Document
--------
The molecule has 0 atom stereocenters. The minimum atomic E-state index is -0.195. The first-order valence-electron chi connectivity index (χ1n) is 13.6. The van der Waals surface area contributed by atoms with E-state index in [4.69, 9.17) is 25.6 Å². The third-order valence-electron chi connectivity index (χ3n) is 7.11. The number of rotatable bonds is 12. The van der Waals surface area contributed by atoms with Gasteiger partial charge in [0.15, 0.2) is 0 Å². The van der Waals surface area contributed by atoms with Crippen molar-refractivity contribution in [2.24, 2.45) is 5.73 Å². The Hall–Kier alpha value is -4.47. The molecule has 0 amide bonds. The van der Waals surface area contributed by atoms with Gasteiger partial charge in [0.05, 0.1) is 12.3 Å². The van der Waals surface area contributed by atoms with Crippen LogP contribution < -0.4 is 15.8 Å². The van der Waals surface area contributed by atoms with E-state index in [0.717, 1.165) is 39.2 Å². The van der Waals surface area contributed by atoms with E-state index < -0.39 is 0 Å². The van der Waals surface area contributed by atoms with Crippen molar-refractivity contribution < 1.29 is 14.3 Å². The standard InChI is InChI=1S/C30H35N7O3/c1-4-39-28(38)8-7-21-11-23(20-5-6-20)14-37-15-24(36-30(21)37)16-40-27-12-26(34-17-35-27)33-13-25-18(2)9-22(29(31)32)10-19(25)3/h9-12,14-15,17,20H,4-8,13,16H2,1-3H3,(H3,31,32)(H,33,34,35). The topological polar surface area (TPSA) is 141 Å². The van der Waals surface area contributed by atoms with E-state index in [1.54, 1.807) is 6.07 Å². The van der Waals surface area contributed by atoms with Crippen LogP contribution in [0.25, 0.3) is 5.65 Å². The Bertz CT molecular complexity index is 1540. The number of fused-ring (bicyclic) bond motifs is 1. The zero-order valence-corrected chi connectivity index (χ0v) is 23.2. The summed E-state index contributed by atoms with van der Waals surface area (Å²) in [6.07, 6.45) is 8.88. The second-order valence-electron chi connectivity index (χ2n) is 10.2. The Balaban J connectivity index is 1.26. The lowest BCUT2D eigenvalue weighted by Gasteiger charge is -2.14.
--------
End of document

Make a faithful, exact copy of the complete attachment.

The molecule has 0 atom stereocenters. The minimum atomic E-state index is -0.195. The first-order valence-electron chi connectivity index (χ1n) is 13.6. The van der Waals surface area contributed by atoms with E-state index in [4.69, 9.17) is 25.6 Å². The third-order valence-electron chi connectivity index (χ3n) is 7.11. The number of rotatable bonds is 12. The van der Waals surface area contributed by atoms with Gasteiger partial charge in [0.15, 0.2) is 0 Å². The van der Waals surface area contributed by atoms with Crippen molar-refractivity contribution in [2.24, 2.45) is 5.73 Å². The Hall–Kier alpha value is -4.47. The molecule has 0 amide bonds. The van der Waals surface area contributed by atoms with Gasteiger partial charge in [0.05, 0.1) is 12.3 Å². The van der Waals surface area contributed by atoms with Crippen LogP contribution < -0.4 is 15.8 Å². The van der Waals surface area contributed by atoms with E-state index in [0.717, 1.165) is 39.2 Å². The van der Waals surface area contributed by atoms with E-state index < -0.39 is 0 Å². The van der Waals surface area contributed by atoms with Crippen molar-refractivity contribution < 1.29 is 14.3 Å². The standard InChI is InChI=1S/C30H35N7O3/c1-4-39-28(38)8-7-21-11-23(20-5-6-20)14-37-15-24(36-30(21)37)16-40-27-12-26(34-17-35-27)33-13-25-18(2)9-22(29(31)32)10-19(25)3/h9-12,14-15,17,20H,4-8,13,16H2,1-3H3,(H3,31,32)(H,33,34,35). The topological polar surface area (TPSA) is 141 Å². The van der Waals surface area contributed by atoms with E-state index in [1.54, 1.807) is 6.07 Å². The van der Waals surface area contributed by atoms with Crippen LogP contribution in [0.25, 0.3) is 5.65 Å². The Bertz CT molecular complexity index is 1540. The number of fused-ring (bicyclic) bond motifs is 1. The zero-order valence-corrected chi connectivity index (χ0v) is 23.2. The summed E-state index contributed by atoms with van der Waals surface area (Å²) in [6.07, 6.45) is 8.88. The second-order valence-electron chi connectivity index (χ2n) is 10.2. The Balaban J connectivity index is 1.26. The lowest BCUT2D eigenvalue weighted by Gasteiger charge is -2.14.